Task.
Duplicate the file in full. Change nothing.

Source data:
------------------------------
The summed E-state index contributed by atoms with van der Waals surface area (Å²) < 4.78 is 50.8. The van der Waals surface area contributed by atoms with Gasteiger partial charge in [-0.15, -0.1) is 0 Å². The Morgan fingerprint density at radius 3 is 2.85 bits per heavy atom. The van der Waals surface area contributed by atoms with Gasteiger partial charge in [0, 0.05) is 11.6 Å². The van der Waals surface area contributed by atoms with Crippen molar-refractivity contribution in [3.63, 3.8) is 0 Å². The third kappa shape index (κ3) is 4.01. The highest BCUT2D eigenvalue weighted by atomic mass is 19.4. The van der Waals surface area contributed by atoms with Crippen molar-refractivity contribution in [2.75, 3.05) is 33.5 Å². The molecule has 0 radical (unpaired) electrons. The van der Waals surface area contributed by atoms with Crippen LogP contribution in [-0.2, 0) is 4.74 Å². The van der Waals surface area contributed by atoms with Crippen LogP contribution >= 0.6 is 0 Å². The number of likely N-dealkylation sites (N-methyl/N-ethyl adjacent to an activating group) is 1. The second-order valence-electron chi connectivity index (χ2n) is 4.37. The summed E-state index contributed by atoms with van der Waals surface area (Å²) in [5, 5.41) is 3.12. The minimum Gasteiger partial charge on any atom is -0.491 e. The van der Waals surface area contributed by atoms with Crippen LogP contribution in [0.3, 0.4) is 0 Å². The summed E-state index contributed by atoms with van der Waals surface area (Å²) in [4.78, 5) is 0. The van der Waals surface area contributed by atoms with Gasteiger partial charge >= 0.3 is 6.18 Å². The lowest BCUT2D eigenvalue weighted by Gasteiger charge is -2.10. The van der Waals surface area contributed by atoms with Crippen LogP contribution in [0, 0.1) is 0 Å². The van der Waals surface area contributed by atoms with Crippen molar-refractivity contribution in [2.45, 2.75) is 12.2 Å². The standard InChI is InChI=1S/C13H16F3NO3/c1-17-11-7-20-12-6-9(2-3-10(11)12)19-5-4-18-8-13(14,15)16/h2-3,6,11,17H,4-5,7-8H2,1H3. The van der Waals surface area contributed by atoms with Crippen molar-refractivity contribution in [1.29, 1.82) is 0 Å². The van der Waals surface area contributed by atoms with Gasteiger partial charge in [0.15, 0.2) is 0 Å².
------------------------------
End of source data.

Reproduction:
The summed E-state index contributed by atoms with van der Waals surface area (Å²) < 4.78 is 50.8. The van der Waals surface area contributed by atoms with Gasteiger partial charge in [-0.15, -0.1) is 0 Å². The Morgan fingerprint density at radius 3 is 2.85 bits per heavy atom. The van der Waals surface area contributed by atoms with Gasteiger partial charge in [0, 0.05) is 11.6 Å². The van der Waals surface area contributed by atoms with Crippen molar-refractivity contribution in [3.63, 3.8) is 0 Å². The third kappa shape index (κ3) is 4.01. The highest BCUT2D eigenvalue weighted by atomic mass is 19.4. The van der Waals surface area contributed by atoms with Crippen molar-refractivity contribution in [2.75, 3.05) is 33.5 Å². The molecule has 0 radical (unpaired) electrons. The van der Waals surface area contributed by atoms with Crippen LogP contribution in [-0.2, 0) is 4.74 Å². The van der Waals surface area contributed by atoms with Crippen LogP contribution >= 0.6 is 0 Å². The number of likely N-dealkylation sites (N-methyl/N-ethyl adjacent to an activating group) is 1. The second-order valence-electron chi connectivity index (χ2n) is 4.37. The summed E-state index contributed by atoms with van der Waals surface area (Å²) in [5, 5.41) is 3.12. The minimum Gasteiger partial charge on any atom is -0.491 e. The van der Waals surface area contributed by atoms with Crippen LogP contribution in [0.3, 0.4) is 0 Å². The summed E-state index contributed by atoms with van der Waals surface area (Å²) in [4.78, 5) is 0. The van der Waals surface area contributed by atoms with Gasteiger partial charge >= 0.3 is 6.18 Å². The lowest BCUT2D eigenvalue weighted by Gasteiger charge is -2.10. The van der Waals surface area contributed by atoms with Crippen LogP contribution in [0, 0.1) is 0 Å². The van der Waals surface area contributed by atoms with Crippen molar-refractivity contribution in [2.45, 2.75) is 12.2 Å². The standard InChI is InChI=1S/C13H16F3NO3/c1-17-11-7-20-12-6-9(2-3-10(11)12)19-5-4-18-8-13(14,15)16/h2-3,6,11,17H,4-5,7-8H2,1H3. The van der Waals surface area contributed by atoms with Crippen molar-refractivity contribution in [1.29, 1.82) is 0 Å². The van der Waals surface area contributed by atoms with Gasteiger partial charge in [0.15, 0.2) is 0 Å².